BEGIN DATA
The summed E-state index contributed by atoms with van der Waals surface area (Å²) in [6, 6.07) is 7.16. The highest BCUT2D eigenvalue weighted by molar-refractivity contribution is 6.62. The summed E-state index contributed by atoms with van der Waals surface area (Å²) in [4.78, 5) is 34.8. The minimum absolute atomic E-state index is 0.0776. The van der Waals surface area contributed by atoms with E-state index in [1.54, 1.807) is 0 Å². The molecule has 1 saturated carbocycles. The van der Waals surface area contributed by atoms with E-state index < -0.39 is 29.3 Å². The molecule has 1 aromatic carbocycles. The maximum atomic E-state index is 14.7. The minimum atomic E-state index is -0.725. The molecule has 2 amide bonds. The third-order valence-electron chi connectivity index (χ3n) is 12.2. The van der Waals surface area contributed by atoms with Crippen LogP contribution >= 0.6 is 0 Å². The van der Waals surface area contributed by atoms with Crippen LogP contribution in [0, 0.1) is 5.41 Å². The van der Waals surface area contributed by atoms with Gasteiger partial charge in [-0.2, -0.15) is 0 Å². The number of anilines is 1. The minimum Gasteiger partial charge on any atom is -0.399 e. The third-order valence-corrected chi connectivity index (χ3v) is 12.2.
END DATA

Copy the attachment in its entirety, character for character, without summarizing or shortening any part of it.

The summed E-state index contributed by atoms with van der Waals surface area (Å²) in [6, 6.07) is 7.16. The highest BCUT2D eigenvalue weighted by molar-refractivity contribution is 6.62. The summed E-state index contributed by atoms with van der Waals surface area (Å²) in [4.78, 5) is 34.8. The minimum absolute atomic E-state index is 0.0776. The van der Waals surface area contributed by atoms with E-state index in [1.54, 1.807) is 0 Å². The molecule has 1 saturated carbocycles. The van der Waals surface area contributed by atoms with E-state index < -0.39 is 29.3 Å². The molecule has 1 aromatic carbocycles. The maximum atomic E-state index is 14.7. The minimum atomic E-state index is -0.725. The molecule has 2 amide bonds. The third-order valence-electron chi connectivity index (χ3n) is 12.2. The van der Waals surface area contributed by atoms with Crippen LogP contribution >= 0.6 is 0 Å². The van der Waals surface area contributed by atoms with Crippen LogP contribution in [0, 0.1) is 5.41 Å². The van der Waals surface area contributed by atoms with Gasteiger partial charge in [-0.2, -0.15) is 0 Å². The number of anilines is 1. The minimum Gasteiger partial charge on any atom is -0.399 e. The third-order valence-corrected chi connectivity index (χ3v) is 12.2.